From The Deadly One : I'm not certain that the king is Pete, as the king looks very much like a lion, but I could be wrong. Half the time when something looks like Pete, I think it is not him since they do not have the pegleg, but I find a site that says that it is him. They did not get rid of the pegleg until after 1935.

From David Gerstein at Ramapith :

The pegleg really does come and go inconsistently—it's not in Ozzie of the Mounted, The Barn Dance, The Barnyard Battle, or Barnyard Olympics either, and it's definitely Pete we're seeing in all four cartoons (in Mounted, he's even billed as Pegleg Pete despite not having the pegleg!).

Ironically, the Mickey Mouse newspaper comic strip later tried to smooth things over by showing that Pete sometimes wore an artificial, more realistic leg ("new-model store leg," as he called it in 1941).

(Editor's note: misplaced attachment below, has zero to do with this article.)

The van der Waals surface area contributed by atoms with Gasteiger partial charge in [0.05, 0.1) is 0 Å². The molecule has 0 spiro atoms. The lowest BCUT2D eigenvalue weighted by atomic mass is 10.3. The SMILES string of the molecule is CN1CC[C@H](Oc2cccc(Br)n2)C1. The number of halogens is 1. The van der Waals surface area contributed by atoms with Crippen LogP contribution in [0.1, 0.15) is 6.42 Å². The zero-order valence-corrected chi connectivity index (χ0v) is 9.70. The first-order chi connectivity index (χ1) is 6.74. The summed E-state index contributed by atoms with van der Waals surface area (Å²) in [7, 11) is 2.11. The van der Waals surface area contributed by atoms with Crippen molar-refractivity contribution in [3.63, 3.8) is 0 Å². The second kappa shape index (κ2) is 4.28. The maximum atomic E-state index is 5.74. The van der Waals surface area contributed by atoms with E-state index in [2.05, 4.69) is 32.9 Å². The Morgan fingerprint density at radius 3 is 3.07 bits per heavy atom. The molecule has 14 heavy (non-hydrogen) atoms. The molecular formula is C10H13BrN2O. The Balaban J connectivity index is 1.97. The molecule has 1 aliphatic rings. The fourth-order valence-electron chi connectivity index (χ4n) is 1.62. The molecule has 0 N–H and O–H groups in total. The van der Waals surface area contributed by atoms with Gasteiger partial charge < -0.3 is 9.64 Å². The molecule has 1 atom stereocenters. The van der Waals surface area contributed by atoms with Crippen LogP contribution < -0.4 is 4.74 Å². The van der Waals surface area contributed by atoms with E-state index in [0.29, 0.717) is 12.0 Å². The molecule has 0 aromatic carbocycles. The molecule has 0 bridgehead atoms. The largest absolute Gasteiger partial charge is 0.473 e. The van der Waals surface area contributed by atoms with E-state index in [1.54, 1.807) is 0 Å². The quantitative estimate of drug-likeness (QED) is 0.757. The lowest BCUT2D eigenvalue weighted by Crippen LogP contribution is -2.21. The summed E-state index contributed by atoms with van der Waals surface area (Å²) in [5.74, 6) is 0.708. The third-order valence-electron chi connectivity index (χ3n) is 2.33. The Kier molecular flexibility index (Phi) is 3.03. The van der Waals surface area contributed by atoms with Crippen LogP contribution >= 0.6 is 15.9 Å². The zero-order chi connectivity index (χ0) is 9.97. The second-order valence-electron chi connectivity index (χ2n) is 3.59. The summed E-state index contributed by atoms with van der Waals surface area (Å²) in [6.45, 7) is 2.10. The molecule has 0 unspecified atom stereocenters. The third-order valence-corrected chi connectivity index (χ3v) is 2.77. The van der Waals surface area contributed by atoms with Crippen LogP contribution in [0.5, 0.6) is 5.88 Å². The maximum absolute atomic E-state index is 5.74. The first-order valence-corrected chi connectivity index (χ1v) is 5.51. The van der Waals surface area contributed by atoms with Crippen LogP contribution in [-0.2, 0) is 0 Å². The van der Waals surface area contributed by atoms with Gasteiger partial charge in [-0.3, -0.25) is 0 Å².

Oops, and speaking of Oswald, Ye Olden Days does seem awfully reminiscent of OH, WHAT A KNIGHT at the start, doesn't it?

From Mac :

I think the king in this is supposed to be Pete-like, without being the 'official' Pete himself. He doesn't quite look the same (more of a dog to me) and it's kind of telling that on "Ye Caste" list the name of the 'actor' playing the king is obscured.

This one has a lot of fun casting the characters in new roles without taking it too seriously. I especially like it when Mickey and Minnie climb down Clarabelle's clothes – how much underwear was she wearing?! Also it's kind of disgusting that the guillotine they use for decapitations is the same one they use for food! The song "They're Gonna have a Duel" is probably my favorite Disney song in our journey so far ("Which ever one survives the slaughter Wins the hand of my fair daughter!).